Timing the Potential for Strong to Severe Thunderstorms Friday Afternoon

A warm front will slide northward out of central Virginia on Friday placing a portion of the DC region in the unstable “warm sector”.  Just how far north the front is able to make it will determine how many of us will be under the gun for some strong thunderstorms.  Thunderstorms could contain hail and damaging wind gusts.

Thunderstorm over the skies of Washington, photo credit Amjeev

Here is my preliminary strong to severe thunderstorm threat map for Friday afternoon & evening:

Here is a look at the latest high-resolution North American Model (courtesy Tropical Tidbits):

Future cast radar showing a squall line possibly containing damaging wind gusts and hail rolling through the DC Metropolitan Region between 4PM and 8PM.

Watching the progression of the warm front

– Just how far north the warm front travels across our area will be key to where the strongest thunderstorms threaten.  Latest NAM model shows the immediate DC Area points south, east of the Blue Ridge as being the prime area to watch for the risk of damaging winds and hail.

Storm Prediction Center currently places us only in a “marginal risk” but once again if the warm front actually travels through our region, I would not be surprised to see a slight risk placed across portions of Virginia, D.C., and Maryland.

Drought Relief:

Thunderstorms would provide rainfall totals between a half and one inch, with some locations possibly picking up a bit more (1.25″).

Have a great Thursday!

4 Replies to “Timing the Potential for Strong to Severe Thunderstorms Friday Afternoon”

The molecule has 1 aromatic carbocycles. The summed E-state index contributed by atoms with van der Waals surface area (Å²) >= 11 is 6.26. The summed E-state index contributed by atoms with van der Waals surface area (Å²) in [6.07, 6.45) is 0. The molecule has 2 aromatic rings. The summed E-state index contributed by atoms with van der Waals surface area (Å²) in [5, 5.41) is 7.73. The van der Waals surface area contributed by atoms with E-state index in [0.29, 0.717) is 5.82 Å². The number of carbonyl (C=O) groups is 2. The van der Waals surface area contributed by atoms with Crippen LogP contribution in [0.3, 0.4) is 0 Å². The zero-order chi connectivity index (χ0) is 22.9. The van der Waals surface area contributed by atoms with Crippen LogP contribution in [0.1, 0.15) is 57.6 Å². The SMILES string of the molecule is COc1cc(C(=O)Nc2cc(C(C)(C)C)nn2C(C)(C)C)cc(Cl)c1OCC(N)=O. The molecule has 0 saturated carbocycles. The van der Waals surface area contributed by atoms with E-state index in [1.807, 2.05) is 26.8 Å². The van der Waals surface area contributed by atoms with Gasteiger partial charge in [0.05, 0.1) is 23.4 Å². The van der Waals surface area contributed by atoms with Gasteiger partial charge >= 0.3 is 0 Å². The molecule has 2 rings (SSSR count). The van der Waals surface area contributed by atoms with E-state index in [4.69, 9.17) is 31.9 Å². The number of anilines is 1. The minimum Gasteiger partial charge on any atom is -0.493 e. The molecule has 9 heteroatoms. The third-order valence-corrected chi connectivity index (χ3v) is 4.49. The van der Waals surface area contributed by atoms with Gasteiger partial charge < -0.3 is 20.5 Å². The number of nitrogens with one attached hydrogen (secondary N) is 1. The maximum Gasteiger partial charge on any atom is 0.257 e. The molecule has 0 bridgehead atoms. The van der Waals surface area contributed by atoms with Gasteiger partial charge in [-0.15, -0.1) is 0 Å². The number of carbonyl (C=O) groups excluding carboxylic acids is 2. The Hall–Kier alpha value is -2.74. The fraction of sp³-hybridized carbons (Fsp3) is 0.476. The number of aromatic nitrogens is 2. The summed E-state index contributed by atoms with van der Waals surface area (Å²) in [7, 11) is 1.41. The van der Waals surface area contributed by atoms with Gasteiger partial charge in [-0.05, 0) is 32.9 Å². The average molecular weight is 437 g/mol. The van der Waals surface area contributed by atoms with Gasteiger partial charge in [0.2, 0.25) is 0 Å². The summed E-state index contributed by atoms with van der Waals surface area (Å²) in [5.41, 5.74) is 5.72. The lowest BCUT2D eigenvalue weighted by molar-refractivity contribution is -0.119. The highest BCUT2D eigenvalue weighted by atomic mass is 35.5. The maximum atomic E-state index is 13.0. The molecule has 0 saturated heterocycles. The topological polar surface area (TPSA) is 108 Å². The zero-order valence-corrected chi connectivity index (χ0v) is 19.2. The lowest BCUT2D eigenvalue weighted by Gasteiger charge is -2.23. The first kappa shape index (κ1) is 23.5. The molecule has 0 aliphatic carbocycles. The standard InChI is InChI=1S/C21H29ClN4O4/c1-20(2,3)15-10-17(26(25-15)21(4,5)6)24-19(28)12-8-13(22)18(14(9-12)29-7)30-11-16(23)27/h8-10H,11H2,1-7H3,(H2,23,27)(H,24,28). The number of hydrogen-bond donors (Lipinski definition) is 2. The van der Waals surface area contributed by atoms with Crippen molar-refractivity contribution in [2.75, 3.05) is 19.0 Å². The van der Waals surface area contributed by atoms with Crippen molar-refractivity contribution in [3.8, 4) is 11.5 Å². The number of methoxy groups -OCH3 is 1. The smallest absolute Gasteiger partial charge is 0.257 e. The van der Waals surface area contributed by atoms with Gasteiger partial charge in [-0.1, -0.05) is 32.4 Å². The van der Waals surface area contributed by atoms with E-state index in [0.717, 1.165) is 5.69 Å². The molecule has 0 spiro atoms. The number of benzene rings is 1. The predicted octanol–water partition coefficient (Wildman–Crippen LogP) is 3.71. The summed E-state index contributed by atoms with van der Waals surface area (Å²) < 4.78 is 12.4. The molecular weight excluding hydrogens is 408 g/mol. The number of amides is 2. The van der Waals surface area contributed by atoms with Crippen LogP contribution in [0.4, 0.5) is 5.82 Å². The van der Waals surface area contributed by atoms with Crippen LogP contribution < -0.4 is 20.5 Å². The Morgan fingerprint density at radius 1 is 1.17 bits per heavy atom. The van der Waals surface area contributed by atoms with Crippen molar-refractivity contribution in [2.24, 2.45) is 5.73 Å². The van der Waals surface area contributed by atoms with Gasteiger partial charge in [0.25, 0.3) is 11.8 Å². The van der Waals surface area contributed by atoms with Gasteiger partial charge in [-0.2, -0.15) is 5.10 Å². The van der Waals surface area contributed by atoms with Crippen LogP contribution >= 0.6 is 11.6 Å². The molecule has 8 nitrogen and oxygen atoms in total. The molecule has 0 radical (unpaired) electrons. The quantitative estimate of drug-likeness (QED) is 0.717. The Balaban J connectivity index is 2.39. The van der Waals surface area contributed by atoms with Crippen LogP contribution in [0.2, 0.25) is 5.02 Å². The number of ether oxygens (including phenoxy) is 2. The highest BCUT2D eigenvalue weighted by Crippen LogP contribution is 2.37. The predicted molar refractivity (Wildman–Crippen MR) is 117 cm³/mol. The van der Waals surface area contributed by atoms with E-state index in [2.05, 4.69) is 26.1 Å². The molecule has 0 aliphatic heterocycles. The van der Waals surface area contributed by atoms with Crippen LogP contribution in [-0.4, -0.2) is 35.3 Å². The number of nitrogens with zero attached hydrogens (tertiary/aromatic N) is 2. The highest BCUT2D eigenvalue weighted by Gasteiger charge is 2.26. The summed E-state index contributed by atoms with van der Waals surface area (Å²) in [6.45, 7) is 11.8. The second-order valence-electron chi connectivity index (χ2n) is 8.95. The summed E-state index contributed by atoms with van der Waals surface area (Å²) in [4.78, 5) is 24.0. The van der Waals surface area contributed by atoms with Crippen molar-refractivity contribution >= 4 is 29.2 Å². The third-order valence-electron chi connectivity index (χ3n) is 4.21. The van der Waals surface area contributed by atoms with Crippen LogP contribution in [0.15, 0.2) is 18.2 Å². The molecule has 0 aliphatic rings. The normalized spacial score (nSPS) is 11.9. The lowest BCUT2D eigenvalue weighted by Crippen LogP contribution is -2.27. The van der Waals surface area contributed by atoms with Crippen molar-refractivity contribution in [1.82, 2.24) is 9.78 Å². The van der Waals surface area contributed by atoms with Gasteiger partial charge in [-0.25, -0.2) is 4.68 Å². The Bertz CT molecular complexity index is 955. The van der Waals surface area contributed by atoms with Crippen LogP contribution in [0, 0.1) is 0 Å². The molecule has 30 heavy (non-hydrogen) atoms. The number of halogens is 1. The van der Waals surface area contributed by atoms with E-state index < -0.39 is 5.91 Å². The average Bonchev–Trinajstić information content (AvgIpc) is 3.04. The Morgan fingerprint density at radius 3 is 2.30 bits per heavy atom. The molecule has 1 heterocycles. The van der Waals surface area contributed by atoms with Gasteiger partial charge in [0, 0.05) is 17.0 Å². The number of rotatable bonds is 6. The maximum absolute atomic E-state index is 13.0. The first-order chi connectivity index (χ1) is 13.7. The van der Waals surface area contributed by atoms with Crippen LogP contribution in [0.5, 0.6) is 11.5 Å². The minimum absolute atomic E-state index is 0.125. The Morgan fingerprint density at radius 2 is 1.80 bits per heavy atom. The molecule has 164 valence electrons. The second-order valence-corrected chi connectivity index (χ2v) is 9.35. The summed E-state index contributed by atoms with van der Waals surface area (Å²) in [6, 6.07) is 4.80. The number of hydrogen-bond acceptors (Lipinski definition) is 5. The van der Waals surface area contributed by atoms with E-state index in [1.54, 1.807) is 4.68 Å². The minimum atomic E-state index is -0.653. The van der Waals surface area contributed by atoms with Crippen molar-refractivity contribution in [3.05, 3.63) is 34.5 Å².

1. In these situations, my gut tells me that areas north of DC area will not be in the warm sector.
    Had this been February 28 through March 5, we could have 20 inches of snow on the ground after these two storms (tomorrow and Tuesday of next week). The good news is that rain is almost a guarantee tomorrow and is likely next week. If this pattern keeps it up, we may be in the “abnormally dry” or maybe even less by mid-May.

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    1. Yes Sir, the rain is definitely a God send. Hoping it wipes out the drought. Tomorrow afternoon looks quite turbulent depending upon how far north the warm front goes. Don’t even get me started on if these “noreasters had hit 3 weeks before” — you’re right! We’d be digging out from a ton of snow. Grrrrr

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  2. If anyone wanted to go to the Nationals exhibition game tomorrow to see what the Opening Day Roster could look like, that game will not happen. They should announce it tonight!

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    1. The game will probably be postponed or cancelled b/c 1 to 2″ of heavy rainfall with the potential for embedded strong to severe storms… or a squall line with hail/damaging winds and lightning… not a ‘good way to open a game’… and not safe for people to be out in lightning.

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